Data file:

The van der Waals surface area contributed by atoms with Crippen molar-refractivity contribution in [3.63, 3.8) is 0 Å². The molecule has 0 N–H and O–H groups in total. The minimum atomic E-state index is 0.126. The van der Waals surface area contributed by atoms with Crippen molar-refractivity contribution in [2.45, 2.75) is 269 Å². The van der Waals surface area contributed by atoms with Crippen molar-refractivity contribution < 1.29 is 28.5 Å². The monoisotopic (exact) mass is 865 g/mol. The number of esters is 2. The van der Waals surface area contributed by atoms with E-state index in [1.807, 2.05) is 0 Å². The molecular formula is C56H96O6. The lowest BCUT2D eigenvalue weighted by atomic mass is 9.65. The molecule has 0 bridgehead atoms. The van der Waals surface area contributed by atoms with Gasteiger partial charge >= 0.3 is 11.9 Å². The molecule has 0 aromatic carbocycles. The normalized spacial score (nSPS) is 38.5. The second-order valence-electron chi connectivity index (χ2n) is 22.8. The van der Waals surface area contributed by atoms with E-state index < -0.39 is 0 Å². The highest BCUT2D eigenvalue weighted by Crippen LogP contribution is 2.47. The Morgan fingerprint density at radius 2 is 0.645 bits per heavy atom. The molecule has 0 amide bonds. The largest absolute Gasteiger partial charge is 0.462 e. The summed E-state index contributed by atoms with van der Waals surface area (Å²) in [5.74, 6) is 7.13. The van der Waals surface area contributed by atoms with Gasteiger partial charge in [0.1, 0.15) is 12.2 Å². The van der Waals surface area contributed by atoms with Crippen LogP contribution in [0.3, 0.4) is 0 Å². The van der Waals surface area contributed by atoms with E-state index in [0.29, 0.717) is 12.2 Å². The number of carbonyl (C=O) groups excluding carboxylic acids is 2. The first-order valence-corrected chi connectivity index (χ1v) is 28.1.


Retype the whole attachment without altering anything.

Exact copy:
The van der Waals surface area contributed by atoms with Crippen molar-refractivity contribution in [3.63, 3.8) is 0 Å². The molecule has 0 N–H and O–H groups in total. The minimum atomic E-state index is 0.126. The van der Waals surface area contributed by atoms with Crippen molar-refractivity contribution in [2.45, 2.75) is 269 Å². The van der Waals surface area contributed by atoms with Crippen molar-refractivity contribution < 1.29 is 28.5 Å². The monoisotopic (exact) mass is 865 g/mol. The number of esters is 2. The van der Waals surface area contributed by atoms with E-state index in [1.807, 2.05) is 0 Å². The molecular formula is C56H96O6. The lowest BCUT2D eigenvalue weighted by atomic mass is 9.65. The molecule has 0 bridgehead atoms. The van der Waals surface area contributed by atoms with Gasteiger partial charge >= 0.3 is 11.9 Å². The molecule has 0 aromatic carbocycles. The normalized spacial score (nSPS) is 38.5. The second-order valence-electron chi connectivity index (χ2n) is 22.8. The van der Waals surface area contributed by atoms with E-state index < -0.39 is 0 Å². The highest BCUT2D eigenvalue weighted by Crippen LogP contribution is 2.47. The Morgan fingerprint density at radius 2 is 0.645 bits per heavy atom. The molecule has 0 amide bonds. The largest absolute Gasteiger partial charge is 0.462 e. The summed E-state index contributed by atoms with van der Waals surface area (Å²) in [5.74, 6) is 7.13. The van der Waals surface area contributed by atoms with Gasteiger partial charge in [0.1, 0.15) is 12.2 Å². The van der Waals surface area contributed by atoms with Crippen LogP contribution in [0.3, 0.4) is 0 Å². The van der Waals surface area contributed by atoms with E-state index in [0.29, 0.717) is 12.2 Å². The number of carbonyl (C=O) groups excluding carboxylic acids is 2. The first-order valence-corrected chi connectivity index (χ1v) is 28.1.